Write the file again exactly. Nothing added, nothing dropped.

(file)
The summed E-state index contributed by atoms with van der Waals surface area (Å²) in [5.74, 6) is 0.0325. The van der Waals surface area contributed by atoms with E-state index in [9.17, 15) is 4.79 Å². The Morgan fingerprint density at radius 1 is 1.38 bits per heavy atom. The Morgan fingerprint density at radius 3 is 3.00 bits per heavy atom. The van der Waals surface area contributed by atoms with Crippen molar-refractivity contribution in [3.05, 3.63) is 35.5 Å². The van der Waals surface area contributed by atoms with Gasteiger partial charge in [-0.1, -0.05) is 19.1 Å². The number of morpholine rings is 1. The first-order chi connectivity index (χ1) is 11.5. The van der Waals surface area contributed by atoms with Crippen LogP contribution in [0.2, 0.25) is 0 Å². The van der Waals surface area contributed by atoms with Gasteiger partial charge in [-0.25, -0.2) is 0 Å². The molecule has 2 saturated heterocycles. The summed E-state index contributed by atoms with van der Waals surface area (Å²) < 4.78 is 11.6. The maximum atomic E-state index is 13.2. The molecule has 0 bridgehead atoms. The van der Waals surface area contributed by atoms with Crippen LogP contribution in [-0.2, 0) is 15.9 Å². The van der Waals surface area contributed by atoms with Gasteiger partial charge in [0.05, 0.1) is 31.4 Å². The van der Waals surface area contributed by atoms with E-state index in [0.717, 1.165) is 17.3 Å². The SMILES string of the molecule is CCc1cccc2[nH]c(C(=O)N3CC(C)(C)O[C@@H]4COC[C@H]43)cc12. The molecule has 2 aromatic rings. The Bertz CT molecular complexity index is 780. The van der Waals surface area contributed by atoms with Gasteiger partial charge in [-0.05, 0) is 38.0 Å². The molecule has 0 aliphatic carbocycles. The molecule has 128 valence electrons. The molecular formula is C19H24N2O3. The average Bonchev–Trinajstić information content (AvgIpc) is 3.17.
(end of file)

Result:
The summed E-state index contributed by atoms with van der Waals surface area (Å²) in [5.74, 6) is 0.0325. The van der Waals surface area contributed by atoms with E-state index in [9.17, 15) is 4.79 Å². The Morgan fingerprint density at radius 1 is 1.38 bits per heavy atom. The Morgan fingerprint density at radius 3 is 3.00 bits per heavy atom. The van der Waals surface area contributed by atoms with Crippen molar-refractivity contribution in [3.05, 3.63) is 35.5 Å². The van der Waals surface area contributed by atoms with Gasteiger partial charge in [-0.1, -0.05) is 19.1 Å². The number of morpholine rings is 1. The first-order chi connectivity index (χ1) is 11.5. The van der Waals surface area contributed by atoms with Crippen LogP contribution in [0.2, 0.25) is 0 Å². The van der Waals surface area contributed by atoms with Gasteiger partial charge in [-0.25, -0.2) is 0 Å². The molecule has 2 saturated heterocycles. The summed E-state index contributed by atoms with van der Waals surface area (Å²) < 4.78 is 11.6. The maximum atomic E-state index is 13.2. The molecule has 0 bridgehead atoms. The van der Waals surface area contributed by atoms with Crippen LogP contribution in [-0.2, 0) is 15.9 Å². The van der Waals surface area contributed by atoms with Gasteiger partial charge in [0.05, 0.1) is 31.4 Å². The van der Waals surface area contributed by atoms with E-state index in [0.717, 1.165) is 17.3 Å². The SMILES string of the molecule is CCc1cccc2[nH]c(C(=O)N3CC(C)(C)O[C@@H]4COC[C@H]43)cc12. The molecule has 2 aromatic rings. The Bertz CT molecular complexity index is 780. The van der Waals surface area contributed by atoms with Gasteiger partial charge in [-0.05, 0) is 38.0 Å². The molecule has 0 aliphatic carbocycles. The molecule has 128 valence electrons. The molecular formula is C19H24N2O3. The average Bonchev–Trinajstić information content (AvgIpc) is 3.17.